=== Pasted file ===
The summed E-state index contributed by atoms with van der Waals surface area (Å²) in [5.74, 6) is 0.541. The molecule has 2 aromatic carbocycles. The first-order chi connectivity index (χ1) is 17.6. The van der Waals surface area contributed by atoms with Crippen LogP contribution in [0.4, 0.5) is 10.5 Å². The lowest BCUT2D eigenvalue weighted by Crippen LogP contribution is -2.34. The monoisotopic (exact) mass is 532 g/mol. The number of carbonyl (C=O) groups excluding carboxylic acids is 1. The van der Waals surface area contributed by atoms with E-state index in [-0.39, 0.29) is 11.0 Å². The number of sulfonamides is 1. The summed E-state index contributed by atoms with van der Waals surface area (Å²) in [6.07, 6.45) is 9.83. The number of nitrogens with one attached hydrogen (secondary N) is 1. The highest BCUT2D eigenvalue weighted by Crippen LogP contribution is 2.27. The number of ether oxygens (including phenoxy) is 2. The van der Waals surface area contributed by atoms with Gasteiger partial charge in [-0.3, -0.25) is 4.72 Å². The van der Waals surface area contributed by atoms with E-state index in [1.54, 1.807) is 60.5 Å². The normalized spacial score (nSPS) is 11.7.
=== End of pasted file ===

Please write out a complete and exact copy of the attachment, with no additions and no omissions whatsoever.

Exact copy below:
The summed E-state index contributed by atoms with van der Waals surface area (Å²) in [5.74, 6) is 0.541. The molecule has 2 aromatic carbocycles. The first-order chi connectivity index (χ1) is 17.6. The van der Waals surface area contributed by atoms with Crippen LogP contribution in [0.4, 0.5) is 10.5 Å². The lowest BCUT2D eigenvalue weighted by Crippen LogP contribution is -2.34. The monoisotopic (exact) mass is 532 g/mol. The number of carbonyl (C=O) groups excluding carboxylic acids is 1. The van der Waals surface area contributed by atoms with E-state index in [-0.39, 0.29) is 11.0 Å². The number of sulfonamides is 1. The summed E-state index contributed by atoms with van der Waals surface area (Å²) in [6.07, 6.45) is 9.83. The number of nitrogens with one attached hydrogen (secondary N) is 1. The highest BCUT2D eigenvalue weighted by Crippen LogP contribution is 2.27. The number of ether oxygens (including phenoxy) is 2. The van der Waals surface area contributed by atoms with Gasteiger partial charge in [-0.3, -0.25) is 4.72 Å². The van der Waals surface area contributed by atoms with E-state index in [1.54, 1.807) is 60.5 Å². The normalized spacial score (nSPS) is 11.7.